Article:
He goes on ahead to find a pub for lunch, while I saunter along the promenade. It is very pleasant here, although much of the beach seems to be rocky and bare of sand except at its highest points. Ahead, at the far end of the promenade, I can see a wider sandy area and that is where I hope we can find a pub.
In fact, what we find is even better – a large, attractive cafe with a good menu and comfortable seating both inside and out. We choose to sit outside in order to keep a watchful eye on hubby’s bicycle.
This is the main sandy beach for Falmouth – Gyllyngvase Beach – and it is busy with people. We sit in the Gylly Beach Cafe and enjoy watching the various ‘beach’ costumes. Because it is Sunday, people are wearing a range of outfits from casual T-shirts and shorts to prim Sunday-best suits.
After lunch, hubby goes off on his bike and I continue my walk along the coast. My final stop is Mawnan, but first I come across Swanpool Beach and the first beach huts I have seen (I think) since I crossed over into Cornwall.
Swanpool beach is very pretty. There are a number of people trying to sunbathe and some in the sea in rubber dinghies. It is cold, despite the sun, and I notice people are turning red – not realising they are burning.
I set off again and am overtaken by three young men.
They look like serious walkers with a lot of kit on their backs- or maybe they are simply prepared for a long day on an isolated beach. Two of them are wearing really colourful shorts. They even put my husband’s cycling gear in the shade. I wonder if the guy in the middle, the one wearing dull black shorts, feels left out.
Once I get above Swanpool Beach I am able to take in the view and I realise how the beach has got its name. There is a large pool behind the sand area. Very pretty scene. It reminds me of some of the beaches in Dorset and Devon – where a sandy strip often separates the sea from inland lagoons.
The next stretch of walk is easy going. I walk along a well-worn path running along the top of cliffs with clear blue sea below.
I reach Maenporth, where there is another nice beach. I stop and have a Coca Cola at the beach cafe. As usual, I have to ask for a straw to go with the bottle. Why do people think it’s acceptable to serve bottled drink in a cafe without a straw or a glass to drink it with?
Beyond Maenporth is Bream Cove. The land along the sea is mainly owned by the National Trust and this makes for an unspoiled walk through greenery. Ahead is Rosemullion Head – a low-lying promontory covered in grass and gorse.
A white yacht is anchored in the water off Rosemullion Head. I can hear the shouts of young men and the occasional splash. When I get nearer, I realise they are swinging from the mast on the end of a rope, arching out across the sea and dropping into the water. Looks like fun.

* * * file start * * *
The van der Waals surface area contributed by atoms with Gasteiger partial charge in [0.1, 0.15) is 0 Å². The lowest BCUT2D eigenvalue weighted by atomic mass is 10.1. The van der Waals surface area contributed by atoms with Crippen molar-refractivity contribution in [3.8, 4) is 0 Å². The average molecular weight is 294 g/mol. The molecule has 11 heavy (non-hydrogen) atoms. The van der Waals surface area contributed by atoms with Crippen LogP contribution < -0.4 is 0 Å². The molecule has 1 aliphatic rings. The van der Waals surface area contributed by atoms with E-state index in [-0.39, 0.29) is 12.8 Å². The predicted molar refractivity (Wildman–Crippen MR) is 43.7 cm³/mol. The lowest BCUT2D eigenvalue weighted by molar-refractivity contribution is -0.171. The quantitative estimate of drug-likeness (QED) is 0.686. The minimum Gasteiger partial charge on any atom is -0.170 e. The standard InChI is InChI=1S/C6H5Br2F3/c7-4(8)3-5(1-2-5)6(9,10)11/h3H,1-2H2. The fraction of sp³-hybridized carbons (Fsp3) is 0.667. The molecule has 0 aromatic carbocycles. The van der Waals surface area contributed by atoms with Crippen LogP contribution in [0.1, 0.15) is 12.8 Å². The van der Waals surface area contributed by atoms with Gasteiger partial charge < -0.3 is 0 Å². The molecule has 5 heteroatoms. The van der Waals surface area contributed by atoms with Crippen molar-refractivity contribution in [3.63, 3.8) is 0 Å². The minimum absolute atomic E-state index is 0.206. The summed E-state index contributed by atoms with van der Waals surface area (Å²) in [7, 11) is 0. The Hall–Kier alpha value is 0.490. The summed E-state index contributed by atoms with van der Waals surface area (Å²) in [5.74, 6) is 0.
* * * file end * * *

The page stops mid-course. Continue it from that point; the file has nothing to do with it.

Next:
From Rosemullion Head there are fantastic views across Falmouth Bay. Small ships are sailing, a larger liner is making its slow way down the far coast and off to sea. In the distance I can see Zone Point and St Anthony Head – where I started my walk this morning. I’ve come a long way! I congratulate myself on my rapid walking progress, before remembering that much of the distance has been covered by ferry rides.
Looking to the south, I see the way ahead – where I will be walking in a few days time. [Later, I realise the nearest headland is Dennis Head and the furthest one is Porthoustock – where quarrying work has bitten large chunks out of the cliffs.]
I come across a hostile gang of large bullocks on Rosemullion Head. They block the path, congregating in front of the stile where I must exit their field. I walk towards them, avoiding eye contact and trying to look confident. They put their heads down and turn to face me. One of them paws the ground. He is BIG and looks angry. My heart starts thudding and I back off and take a long detour to get around behind them. They watch me, looking menacing.
I walk as far away from them as I can – almost in the hedge – but I hear their hooves behind me on the path. I resist the temptation to break into a run and walk quickly, head down, until I reach the safety of the stile.
Only when I am safely on the other side of the fence do I dare to look back. Two of the bullocks have followed me and are only a few yards behind.
A man and his son appear on the path ahead. They stride quickly towards where I perch on the stile, talking to each other and ignoring me and not seeming to notice the bullocks. I try to warn them but, before I have a chance to formulate the words, they leap over and are in the field. The bullocks – so terrifying a minute ago – simply turn tail and run away.
The rest of the walk is uneventful. The sun is sinking low and is in my eyes. I turn and take one last photograph of Rosemullion Head, Falmouth Bay beyond, the promontory of Zone Point and – it takes me a moment to work it out from the map – the contour of Nare Head in the far distance.
The path enters an established wood. The slope is steep and bare under the trees – which are old with twisted trunks. The path diverges and different tracks wind through the trees. The low sunlight sneaks in beneath the leafy canopy above and lights up the ground with a golden glow.
I meet a woman taking photographs, attracted like me by the dramatic light in the wood. When I ask her if it far to the car park at Mawnan, she says it is quite a way. That surprises me. I thought it was just above these woods.
I emerge on the other side of the woodland and the path slopes down across a field. I must have missed the turn to the church. I ask a couple, walking a dog, the way to Mawnan church and they direct me down the hill. I know this is wrong and pull out my map again. There is a definite footpath leading straight up and into Mawnan. I go back along the track, walking through the woods but keeping to the highest path I can find.
More by luck than anything else – none of the footpaths are marked – I end up at the church. It is lovely and old with a decaying churchyard. My husband has just arrived and we pose in the porch of the gateway to the church, using the camera’s self-timer to take photographs.
This is the end of my walk for a few days and we are going home. The area is beautiful and I can’t wait to start walking again.
Miles walked today = 10
Miles walked in total (from King’s Lynn) = 1099